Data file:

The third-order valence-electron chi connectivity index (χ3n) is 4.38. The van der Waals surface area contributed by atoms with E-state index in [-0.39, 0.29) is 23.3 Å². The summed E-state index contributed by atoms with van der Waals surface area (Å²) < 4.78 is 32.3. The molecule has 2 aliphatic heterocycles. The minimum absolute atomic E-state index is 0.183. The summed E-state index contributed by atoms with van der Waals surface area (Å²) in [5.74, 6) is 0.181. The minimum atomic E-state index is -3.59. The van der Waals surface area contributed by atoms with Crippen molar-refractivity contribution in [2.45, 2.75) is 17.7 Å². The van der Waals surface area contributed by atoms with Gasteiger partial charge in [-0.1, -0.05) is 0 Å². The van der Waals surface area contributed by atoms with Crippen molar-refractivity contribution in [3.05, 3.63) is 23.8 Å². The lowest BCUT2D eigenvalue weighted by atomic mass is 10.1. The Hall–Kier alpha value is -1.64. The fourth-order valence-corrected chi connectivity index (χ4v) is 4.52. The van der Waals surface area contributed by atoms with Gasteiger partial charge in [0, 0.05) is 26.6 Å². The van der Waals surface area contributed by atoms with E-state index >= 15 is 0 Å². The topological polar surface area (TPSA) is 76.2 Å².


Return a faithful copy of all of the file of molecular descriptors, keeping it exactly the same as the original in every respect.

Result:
The third-order valence-electron chi connectivity index (χ3n) is 4.38. The van der Waals surface area contributed by atoms with E-state index in [-0.39, 0.29) is 23.3 Å². The summed E-state index contributed by atoms with van der Waals surface area (Å²) < 4.78 is 32.3. The molecule has 2 aliphatic heterocycles. The minimum absolute atomic E-state index is 0.183. The summed E-state index contributed by atoms with van der Waals surface area (Å²) in [5.74, 6) is 0.181. The minimum atomic E-state index is -3.59. The van der Waals surface area contributed by atoms with Crippen molar-refractivity contribution in [2.45, 2.75) is 17.7 Å². The van der Waals surface area contributed by atoms with Gasteiger partial charge in [-0.1, -0.05) is 0 Å². The van der Waals surface area contributed by atoms with Crippen molar-refractivity contribution in [3.05, 3.63) is 23.8 Å². The lowest BCUT2D eigenvalue weighted by atomic mass is 10.1. The Hall–Kier alpha value is -1.64. The fourth-order valence-corrected chi connectivity index (χ4v) is 4.52. The van der Waals surface area contributed by atoms with Gasteiger partial charge in [0, 0.05) is 26.6 Å². The van der Waals surface area contributed by atoms with E-state index >= 15 is 0 Å². The topological polar surface area (TPSA) is 76.2 Å².